A 26-year-old male, with history of heroin abuse, was brought to the ER after a transient episode of loss of consciousness. His vital signs upon arrival were heart rate of 50 beats/min, blood pressure of 125/60 mmHg, respiratory rate of 14 breaths/minute, and temperature of 98.9°F. He was lethargic and had symmetrical constricted pupil bilaterally, absent bowel sounds, and a normal neuromuscular, cardiac, and respiratory exam. His initial laboratory tests showed sodium of 142 mmol/L, potassium of 4.2 mmol/L, calcium of 9.1 mg/dL, and magnesium of 1.8 mg/dL; extended urine drug screen was positive only for opiates. Blood alcohol level was within normal limits. No abnormalities were noted on CT scan of the head. EKG showed sinus bradycardia with normal PR, QRS, and QT/QTc intervals (Figure 1). Soon after presentation he developed shortness of breath, diaphoresis, and sustained ventricular tachycardia with ventricular rate of 220 beats/minute. He was defibrillated 2 times with 200 J before sinus bradycardia was attained again. After defibrillation his bradycardia worsened with heart rate of 40 beats/min; however, the patient remained symptom-free. Over the course of one hour he had 2 episodes of self-limiting Torsades de Pointes (TdP) each lasting less than 10 seconds and a third ending up in pulseless ventricular tachycardia (Figure 2 shows one such episode of TdP caught on telemetric monitoring). He was defibrillated again and prompt CPR was initiated. Pulse was regained immediately and he continued to have sinus bradycardia with heart rate of 40 beats/minute. He was given 2 gm of magnesium IV and overdrive pacing was started with isoproterenol. A goal heart rate of 90 beat/minute was maintained for 48 hours. No further ventricular arrhythmias were noted; once isoproterenol was discontinued his heart rate remained between 50 and 60 beats/min. Transthoracic echocardiogram showed a normal left ventricular ejection fraction and no valvular or structural abnormalities. Cardiac angiography did not reveal any coronary pathology either. On day 3 of admission the patient admitted to taking loperamide for the past two months to relieve diarrhea associated with heroin withdrawal. Recently he had read on an internet blog that high doses of loperamide can give a similar “high” to heroin. A day prior to admission he started increasing his daily dose of the medicine to attain a euphoric state. On the day of admission his maximum ingested dose reached up to 192 mg of loperamide. At this point a serum loperamide level was sent that came back, 2 ng/mL (expected peak level after ingestion of 8 mg oral dose is 2 ng/mL or less). The patient remained hemodynamically stable and was discharged to drug rehabilitation facility on day 8 of hospitalization.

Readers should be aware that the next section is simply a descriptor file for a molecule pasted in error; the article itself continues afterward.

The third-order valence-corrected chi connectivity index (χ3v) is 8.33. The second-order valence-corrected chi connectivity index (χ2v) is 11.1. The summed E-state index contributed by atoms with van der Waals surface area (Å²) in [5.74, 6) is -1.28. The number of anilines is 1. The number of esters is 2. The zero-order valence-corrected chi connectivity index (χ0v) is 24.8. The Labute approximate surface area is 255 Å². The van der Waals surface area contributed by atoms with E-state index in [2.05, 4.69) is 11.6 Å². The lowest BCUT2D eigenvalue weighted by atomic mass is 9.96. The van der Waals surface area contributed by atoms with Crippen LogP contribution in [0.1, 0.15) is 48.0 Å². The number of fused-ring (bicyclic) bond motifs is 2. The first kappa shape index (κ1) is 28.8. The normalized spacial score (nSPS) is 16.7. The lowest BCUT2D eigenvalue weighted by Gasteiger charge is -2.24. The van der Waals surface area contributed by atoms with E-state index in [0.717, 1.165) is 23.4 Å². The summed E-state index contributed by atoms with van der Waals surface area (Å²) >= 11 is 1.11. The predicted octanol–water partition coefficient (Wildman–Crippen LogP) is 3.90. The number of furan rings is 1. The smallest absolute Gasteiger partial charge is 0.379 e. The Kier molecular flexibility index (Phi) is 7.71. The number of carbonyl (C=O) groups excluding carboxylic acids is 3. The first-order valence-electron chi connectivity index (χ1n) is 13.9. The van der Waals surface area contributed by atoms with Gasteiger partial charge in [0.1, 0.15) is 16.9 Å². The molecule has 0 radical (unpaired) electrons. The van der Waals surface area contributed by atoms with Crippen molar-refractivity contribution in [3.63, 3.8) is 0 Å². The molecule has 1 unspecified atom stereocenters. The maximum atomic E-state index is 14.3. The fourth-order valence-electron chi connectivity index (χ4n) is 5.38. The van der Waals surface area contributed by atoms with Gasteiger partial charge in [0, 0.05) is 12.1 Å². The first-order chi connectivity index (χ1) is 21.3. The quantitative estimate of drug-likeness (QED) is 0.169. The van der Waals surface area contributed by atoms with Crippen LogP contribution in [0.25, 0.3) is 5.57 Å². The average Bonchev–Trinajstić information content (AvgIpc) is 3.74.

Figure 1: EKG on presentation showing sinus bradycardia with HR 50 bpm, PR interval 198 ms, QRS duration 122 ms, QTc interval 371 ms, and QT interval 408 ms.